Licensing & State Laws

To get your driver’s license in New Hampshire, you’ll move through three licensing stages. As you progress, you’ll also need your parents’ permission at each step.

Pre-Licensure Driving

At age 15 ½, you may practice driving when accompanied by a licensed driver who is seated in the front beside you. The licensed driver must be a certified driving instructor, parent, legal guardian, or responsible adult age 25 years or older. There is no actual learner’s permit or DMV application required.

Now is a good time to set up a parent-teen driving agreement to help you and your parents establish expectations related to both their rules and the laws in your state.

Youth Operator License

At age 16, you can apply for a youth operator’s license if you have successfully completed the required driver education program and completed 40 hours of practice driving, including 10 hours at night. You must visit a local driver exam office with an application signed by a parent or guardian, an original birth certificate, one other form of legal identification, proof-of-residence and Social Security number. You must also pass a vision, written and road test.

With a youth operator’s license, you may not drive between 1 a.m. and 4 a.m. During the first 6 months of licensure, you are prohibited from driving with more than one passenger under age 25 (family members exempt) unless accompanied by a licensed responsible adult who is at least 25 years old.

Full License

At age 18, you are eligible for a full unrestricted license. The state does not place night or passenger limits on those with unrestricted licenses.

The New Hampshire Department of Safety, Division of Motor Vehicles (NH DMV) is in charge of licensing for all drivers in the state. The NH DMV conducts the written exam and road test needed to get a driver’s license and also provides study materials to help you get ready for the exams. The NH DMV also keeps track of your license status and can suspend your license if you get too many tickets, don’t keep insurance on your car or commit other violations.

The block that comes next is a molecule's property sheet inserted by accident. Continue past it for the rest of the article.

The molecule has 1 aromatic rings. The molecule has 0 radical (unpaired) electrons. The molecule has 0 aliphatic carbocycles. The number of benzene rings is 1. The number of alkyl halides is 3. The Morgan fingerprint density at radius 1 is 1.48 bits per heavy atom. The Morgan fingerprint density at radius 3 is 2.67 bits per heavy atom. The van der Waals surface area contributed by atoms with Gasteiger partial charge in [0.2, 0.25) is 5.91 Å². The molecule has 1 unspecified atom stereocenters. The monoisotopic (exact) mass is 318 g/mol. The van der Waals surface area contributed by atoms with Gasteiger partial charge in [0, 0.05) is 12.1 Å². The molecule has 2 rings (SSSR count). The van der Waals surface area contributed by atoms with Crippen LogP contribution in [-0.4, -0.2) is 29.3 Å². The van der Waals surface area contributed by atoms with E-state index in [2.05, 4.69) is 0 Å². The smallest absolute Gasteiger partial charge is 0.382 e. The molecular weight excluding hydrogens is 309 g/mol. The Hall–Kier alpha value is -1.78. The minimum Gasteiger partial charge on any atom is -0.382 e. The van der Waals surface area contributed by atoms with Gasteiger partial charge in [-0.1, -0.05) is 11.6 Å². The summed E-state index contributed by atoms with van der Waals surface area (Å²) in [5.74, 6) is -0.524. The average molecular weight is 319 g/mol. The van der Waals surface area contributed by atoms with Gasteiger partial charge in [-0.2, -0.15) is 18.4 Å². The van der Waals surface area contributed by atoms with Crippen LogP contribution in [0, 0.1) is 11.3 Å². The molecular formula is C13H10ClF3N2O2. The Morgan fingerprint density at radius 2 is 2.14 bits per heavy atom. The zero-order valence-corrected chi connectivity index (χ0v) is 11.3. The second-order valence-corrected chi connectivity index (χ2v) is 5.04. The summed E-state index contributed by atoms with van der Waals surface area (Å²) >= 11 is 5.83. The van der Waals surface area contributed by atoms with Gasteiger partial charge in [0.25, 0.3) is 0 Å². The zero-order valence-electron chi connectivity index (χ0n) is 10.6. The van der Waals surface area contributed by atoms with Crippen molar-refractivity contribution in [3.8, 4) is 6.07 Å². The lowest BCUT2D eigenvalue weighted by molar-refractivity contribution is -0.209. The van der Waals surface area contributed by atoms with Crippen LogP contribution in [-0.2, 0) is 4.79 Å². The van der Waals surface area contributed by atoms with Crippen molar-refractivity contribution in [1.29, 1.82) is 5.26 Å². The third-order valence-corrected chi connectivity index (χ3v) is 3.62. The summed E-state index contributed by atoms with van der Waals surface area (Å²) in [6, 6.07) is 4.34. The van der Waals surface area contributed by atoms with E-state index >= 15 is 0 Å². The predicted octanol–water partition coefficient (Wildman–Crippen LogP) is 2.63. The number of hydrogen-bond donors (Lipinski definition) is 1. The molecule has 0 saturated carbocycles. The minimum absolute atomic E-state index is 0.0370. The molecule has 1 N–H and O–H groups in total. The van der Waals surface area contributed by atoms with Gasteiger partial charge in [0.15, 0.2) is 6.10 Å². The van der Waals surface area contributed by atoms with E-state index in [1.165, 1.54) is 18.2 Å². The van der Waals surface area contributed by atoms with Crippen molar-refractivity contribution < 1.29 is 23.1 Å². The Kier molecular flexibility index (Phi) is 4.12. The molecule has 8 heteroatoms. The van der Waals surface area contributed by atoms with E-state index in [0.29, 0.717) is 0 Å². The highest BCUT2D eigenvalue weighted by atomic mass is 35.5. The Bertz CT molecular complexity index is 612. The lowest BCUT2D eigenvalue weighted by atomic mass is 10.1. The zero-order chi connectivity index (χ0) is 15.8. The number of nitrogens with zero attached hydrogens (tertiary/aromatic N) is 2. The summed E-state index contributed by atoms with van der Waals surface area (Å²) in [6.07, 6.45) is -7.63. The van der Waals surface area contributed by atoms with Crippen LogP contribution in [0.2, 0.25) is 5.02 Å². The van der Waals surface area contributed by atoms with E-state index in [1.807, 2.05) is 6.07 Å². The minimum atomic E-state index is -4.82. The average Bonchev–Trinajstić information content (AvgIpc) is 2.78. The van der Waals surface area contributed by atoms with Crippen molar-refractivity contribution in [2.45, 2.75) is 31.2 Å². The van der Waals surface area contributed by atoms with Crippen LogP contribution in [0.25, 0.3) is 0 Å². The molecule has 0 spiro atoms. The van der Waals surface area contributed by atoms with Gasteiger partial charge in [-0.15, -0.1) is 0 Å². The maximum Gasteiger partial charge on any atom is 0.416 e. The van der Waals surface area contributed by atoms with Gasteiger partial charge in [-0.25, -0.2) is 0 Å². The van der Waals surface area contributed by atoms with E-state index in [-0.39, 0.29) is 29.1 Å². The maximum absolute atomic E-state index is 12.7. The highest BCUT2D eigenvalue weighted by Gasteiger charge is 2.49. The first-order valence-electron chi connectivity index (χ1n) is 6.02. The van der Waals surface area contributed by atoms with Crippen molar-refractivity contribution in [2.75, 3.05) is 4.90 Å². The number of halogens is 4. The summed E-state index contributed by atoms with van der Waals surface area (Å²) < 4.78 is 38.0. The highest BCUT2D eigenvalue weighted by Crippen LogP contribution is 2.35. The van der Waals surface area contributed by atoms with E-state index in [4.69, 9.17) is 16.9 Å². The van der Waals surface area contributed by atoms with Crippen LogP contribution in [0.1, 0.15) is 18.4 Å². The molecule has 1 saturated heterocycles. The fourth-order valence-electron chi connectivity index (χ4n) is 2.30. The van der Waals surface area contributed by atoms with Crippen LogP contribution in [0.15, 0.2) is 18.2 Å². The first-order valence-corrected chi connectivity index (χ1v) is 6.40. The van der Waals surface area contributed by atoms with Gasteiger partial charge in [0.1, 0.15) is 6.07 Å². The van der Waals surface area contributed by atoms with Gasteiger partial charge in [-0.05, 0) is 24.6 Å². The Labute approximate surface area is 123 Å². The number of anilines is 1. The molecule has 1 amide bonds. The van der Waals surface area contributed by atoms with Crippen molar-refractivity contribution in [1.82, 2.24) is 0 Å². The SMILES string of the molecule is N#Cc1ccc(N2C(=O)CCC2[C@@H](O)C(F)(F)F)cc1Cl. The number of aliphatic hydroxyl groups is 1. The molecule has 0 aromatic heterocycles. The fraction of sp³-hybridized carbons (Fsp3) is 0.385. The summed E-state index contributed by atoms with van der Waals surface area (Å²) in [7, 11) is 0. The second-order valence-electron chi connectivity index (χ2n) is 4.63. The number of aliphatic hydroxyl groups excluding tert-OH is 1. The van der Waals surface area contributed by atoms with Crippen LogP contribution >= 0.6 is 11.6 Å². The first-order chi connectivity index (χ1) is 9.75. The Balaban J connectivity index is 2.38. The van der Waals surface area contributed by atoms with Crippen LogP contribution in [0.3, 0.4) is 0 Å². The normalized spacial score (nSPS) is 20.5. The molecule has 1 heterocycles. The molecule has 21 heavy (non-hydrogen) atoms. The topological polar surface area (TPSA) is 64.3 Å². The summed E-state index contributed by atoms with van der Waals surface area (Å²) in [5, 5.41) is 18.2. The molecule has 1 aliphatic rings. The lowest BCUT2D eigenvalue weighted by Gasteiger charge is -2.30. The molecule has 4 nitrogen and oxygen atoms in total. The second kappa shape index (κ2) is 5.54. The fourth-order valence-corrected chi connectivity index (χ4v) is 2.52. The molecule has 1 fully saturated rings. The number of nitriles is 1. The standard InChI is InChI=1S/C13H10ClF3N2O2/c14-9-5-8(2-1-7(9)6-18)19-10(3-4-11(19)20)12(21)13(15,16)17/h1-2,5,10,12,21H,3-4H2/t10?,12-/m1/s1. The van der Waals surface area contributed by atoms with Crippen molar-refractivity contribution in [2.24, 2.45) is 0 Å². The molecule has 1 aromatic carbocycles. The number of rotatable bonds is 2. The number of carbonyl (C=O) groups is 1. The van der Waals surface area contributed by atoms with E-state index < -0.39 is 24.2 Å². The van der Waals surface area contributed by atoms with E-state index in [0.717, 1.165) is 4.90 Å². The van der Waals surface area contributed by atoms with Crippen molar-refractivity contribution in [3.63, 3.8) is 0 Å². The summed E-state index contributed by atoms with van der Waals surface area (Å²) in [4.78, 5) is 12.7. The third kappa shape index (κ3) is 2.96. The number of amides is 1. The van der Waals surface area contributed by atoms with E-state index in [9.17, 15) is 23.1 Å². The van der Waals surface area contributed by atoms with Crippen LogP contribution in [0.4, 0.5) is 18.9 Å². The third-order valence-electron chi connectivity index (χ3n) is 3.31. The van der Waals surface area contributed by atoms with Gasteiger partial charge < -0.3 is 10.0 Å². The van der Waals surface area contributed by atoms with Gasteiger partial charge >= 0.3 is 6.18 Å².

Your parents will do most of the rule setting and enforcement as you learn to drive. But state and local police are involved, too.

Police enforce traffic laws and investigate crashes. By enforcing traffic laws and requirements on seat belt use, distracted driving, drinking and driving, and teen licensing laws, police keep everyone on the road safer. Breaking the law can lead to fines, license suspension and other penalties.

  • If pulled over by the police, expect to present your driver’s license, the vehicle registration and proof of insurance.
  • If stopped as a driver or passenger, always cooperate and be respectful with law enforcement.
  • If in any kind of situation involving law enforcement, talk to your parents about it immediately afterward.

If you get a ticket or are involved in a crash, you may need to appear in court, whether you believe you were at fault or not. This is serious stuff: Judges often assess fines and suspend driving privileges for traffic offenses.

Police and courts are there when things go wrong. You and your parents can help keep things right.

  • Use a parent-teen driving agreement.
  • Keep your parents in the know about who you ride with.
  • Let your parents know when and where you’re headed.